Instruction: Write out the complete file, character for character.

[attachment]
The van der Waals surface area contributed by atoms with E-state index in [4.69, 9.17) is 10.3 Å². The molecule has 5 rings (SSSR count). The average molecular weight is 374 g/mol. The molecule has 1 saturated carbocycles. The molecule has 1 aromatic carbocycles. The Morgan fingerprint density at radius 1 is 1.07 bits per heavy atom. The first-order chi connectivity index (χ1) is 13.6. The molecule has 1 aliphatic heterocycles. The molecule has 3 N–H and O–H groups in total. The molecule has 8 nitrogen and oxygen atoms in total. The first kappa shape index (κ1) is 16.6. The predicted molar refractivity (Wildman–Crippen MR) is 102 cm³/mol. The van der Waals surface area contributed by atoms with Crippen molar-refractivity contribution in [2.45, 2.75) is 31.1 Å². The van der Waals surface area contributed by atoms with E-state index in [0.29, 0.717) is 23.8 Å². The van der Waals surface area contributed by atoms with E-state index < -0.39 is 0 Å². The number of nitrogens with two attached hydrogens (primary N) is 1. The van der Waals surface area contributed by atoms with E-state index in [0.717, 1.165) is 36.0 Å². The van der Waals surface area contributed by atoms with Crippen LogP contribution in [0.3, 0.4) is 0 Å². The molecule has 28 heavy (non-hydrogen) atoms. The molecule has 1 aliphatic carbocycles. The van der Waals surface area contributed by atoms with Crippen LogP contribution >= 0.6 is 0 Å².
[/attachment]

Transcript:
The van der Waals surface area contributed by atoms with E-state index in [4.69, 9.17) is 10.3 Å². The molecule has 5 rings (SSSR count). The average molecular weight is 374 g/mol. The molecule has 1 saturated carbocycles. The molecule has 1 aromatic carbocycles. The Morgan fingerprint density at radius 1 is 1.07 bits per heavy atom. The first-order chi connectivity index (χ1) is 13.6. The molecule has 1 aliphatic heterocycles. The molecule has 3 N–H and O–H groups in total. The molecule has 8 nitrogen and oxygen atoms in total. The first kappa shape index (κ1) is 16.6. The predicted molar refractivity (Wildman–Crippen MR) is 102 cm³/mol. The van der Waals surface area contributed by atoms with Crippen molar-refractivity contribution in [2.45, 2.75) is 31.1 Å². The van der Waals surface area contributed by atoms with E-state index in [0.29, 0.717) is 23.8 Å². The van der Waals surface area contributed by atoms with E-state index < -0.39 is 0 Å². The number of nitrogens with two attached hydrogens (primary N) is 1. The van der Waals surface area contributed by atoms with E-state index in [0.717, 1.165) is 36.0 Å². The van der Waals surface area contributed by atoms with Crippen LogP contribution in [0.3, 0.4) is 0 Å². The molecule has 28 heavy (non-hydrogen) atoms. The molecule has 1 aliphatic carbocycles. The van der Waals surface area contributed by atoms with Crippen LogP contribution >= 0.6 is 0 Å².